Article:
By Dave S. Clark
There are many reasons to go to the ancient town of Kotor, Montenegro. It sits on a unique, deep blue fjord-like bay and is surrounded by mountains jutting up from every shoreline. The tight lanes of the Byzantine walled city are a blast to explore and get lost in. It’s the best place to get a pizza doused in ketchup. And it’s also home to one of Europe’s most scenic drives.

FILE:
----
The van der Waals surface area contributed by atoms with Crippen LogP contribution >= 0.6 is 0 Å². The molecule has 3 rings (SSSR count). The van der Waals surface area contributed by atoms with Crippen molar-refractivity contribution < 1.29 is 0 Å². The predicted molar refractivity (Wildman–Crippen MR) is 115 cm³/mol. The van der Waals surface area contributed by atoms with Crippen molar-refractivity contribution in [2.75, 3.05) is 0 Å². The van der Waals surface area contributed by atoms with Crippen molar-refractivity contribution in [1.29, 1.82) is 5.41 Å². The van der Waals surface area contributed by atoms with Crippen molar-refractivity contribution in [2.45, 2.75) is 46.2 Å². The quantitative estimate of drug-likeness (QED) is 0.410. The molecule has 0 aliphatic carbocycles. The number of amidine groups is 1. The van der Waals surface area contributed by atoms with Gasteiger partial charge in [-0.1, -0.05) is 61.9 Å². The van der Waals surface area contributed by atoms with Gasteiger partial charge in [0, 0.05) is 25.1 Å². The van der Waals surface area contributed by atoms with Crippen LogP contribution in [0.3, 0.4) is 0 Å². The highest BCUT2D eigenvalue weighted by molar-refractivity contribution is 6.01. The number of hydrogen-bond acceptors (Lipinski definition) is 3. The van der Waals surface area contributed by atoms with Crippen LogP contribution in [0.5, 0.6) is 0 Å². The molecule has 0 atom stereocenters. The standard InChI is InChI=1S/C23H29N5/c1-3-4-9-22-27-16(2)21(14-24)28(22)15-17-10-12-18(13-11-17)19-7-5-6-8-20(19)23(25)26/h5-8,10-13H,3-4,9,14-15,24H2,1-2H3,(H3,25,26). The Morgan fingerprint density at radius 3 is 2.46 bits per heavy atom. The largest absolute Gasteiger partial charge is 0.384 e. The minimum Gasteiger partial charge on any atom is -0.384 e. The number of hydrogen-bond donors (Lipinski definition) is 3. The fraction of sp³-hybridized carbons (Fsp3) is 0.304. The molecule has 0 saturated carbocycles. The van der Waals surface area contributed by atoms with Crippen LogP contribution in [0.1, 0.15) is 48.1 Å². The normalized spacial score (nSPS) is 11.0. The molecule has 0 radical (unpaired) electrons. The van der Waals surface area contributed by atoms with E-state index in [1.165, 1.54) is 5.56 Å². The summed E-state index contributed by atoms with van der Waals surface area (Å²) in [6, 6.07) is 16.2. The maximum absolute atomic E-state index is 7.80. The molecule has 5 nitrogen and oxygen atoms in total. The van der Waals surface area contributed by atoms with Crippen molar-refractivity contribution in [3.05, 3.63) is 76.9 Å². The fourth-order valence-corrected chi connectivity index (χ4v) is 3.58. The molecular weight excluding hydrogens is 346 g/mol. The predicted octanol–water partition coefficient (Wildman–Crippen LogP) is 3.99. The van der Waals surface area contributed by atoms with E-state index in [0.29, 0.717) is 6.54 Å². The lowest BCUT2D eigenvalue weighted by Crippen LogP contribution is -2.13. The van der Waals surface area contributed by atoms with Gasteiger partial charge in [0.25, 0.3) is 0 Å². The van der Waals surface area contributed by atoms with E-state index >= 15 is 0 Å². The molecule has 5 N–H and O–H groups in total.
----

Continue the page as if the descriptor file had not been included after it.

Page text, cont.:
The drive is a 25-switchback marathon rising above the towns of Kotor and Tivat. It’s the best possible spot to be able to fully appreciate the Bay of Kotor’s beauty. I could probably pass on the views of the cheap looking resort town of Tivat, but that’s not why you drive up the switchbacks. The quality of this drive isn’t a secret. It was a regular fixture in the Leige-Sofia-Leige rally race, a 1960s endurance rally that ran from Belgium to the capital of Bulgaria, then back again. In 1970, it was a tricky part of the route for the Daily Mirror World Cup Rally, which saw drivers race from London, all across Europe, board a ship in Portugal, gather their cars in Brazil and continue to race all the way to Mexico City. This 16-kilometre stretch was a small but memorable section of the 16,000+ kilometre event. The first road along this route was built in the 1880s by the Habsburgs and near the top, there is a decrepit customs house, that once served as the border between the Austro-Hungarian Empire and the Kingdom of Montenegro. But now, its all a part of Montenegro. Continue reading “Sampling switchbacks from the World Cup Rally and Liege-Sofia-Liege in Kotor, Montenegro”